As many as 30% of team leaders and 50% of postdocs that work in MAB research units are foreigners. We do not have any other project that involves so many scientists from abroad. Our centers of excellence are competitive workplaces that follow the best international standards, cooperate with many research centers, employ researchers through competitions, and are equipped with modern equipment. Moreover, what attracts new employees are the names of MAB research units’ directors, as they are individuals with a high reputation and great authority in the scientific community. As part of the MAB project, we offer the research teams’ leaders a good salary for the duration of the project, but also funds to hire people and purchase equipment and, of course, we offer them scientific freedom. Those things have attracted a lot of people, but on the other hand, questions arose about what will happen after MAB funding from the EU structural funds runs out.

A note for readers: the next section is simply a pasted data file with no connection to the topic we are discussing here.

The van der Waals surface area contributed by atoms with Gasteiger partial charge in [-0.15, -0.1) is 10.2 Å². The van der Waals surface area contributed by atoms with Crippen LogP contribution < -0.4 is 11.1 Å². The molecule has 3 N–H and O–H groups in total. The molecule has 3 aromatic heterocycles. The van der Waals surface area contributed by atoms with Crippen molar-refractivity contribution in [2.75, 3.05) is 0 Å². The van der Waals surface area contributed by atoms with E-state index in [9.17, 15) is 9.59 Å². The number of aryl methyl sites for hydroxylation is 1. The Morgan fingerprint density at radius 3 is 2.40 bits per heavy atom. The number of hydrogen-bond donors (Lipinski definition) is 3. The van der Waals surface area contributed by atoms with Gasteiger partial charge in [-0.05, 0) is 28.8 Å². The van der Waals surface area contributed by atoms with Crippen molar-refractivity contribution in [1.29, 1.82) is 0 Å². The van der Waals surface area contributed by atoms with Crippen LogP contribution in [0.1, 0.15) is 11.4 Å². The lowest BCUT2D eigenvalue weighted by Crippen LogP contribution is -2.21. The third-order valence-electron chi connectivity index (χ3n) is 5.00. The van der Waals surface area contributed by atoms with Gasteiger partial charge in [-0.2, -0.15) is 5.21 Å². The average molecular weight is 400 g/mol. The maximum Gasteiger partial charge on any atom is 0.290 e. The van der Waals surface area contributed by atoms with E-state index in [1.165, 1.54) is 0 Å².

What future awaits the MAB research units and their employees?

We approached relevant ministries with a proposal to continue the MAB in the future perspective of EU structural funds. According to this proposal, the current MAB research units would have to participate in a new competition with other units and – should they succeed – they could gain funding for the next five years. Moreover, we propose a solution that – after the end of structural funding – the new MAB research units could be funded from the state budget for the next five years, after a positive evaluation of the implemented center for excellence.

Did the creation of a dozen or so MAB centers change Polish science?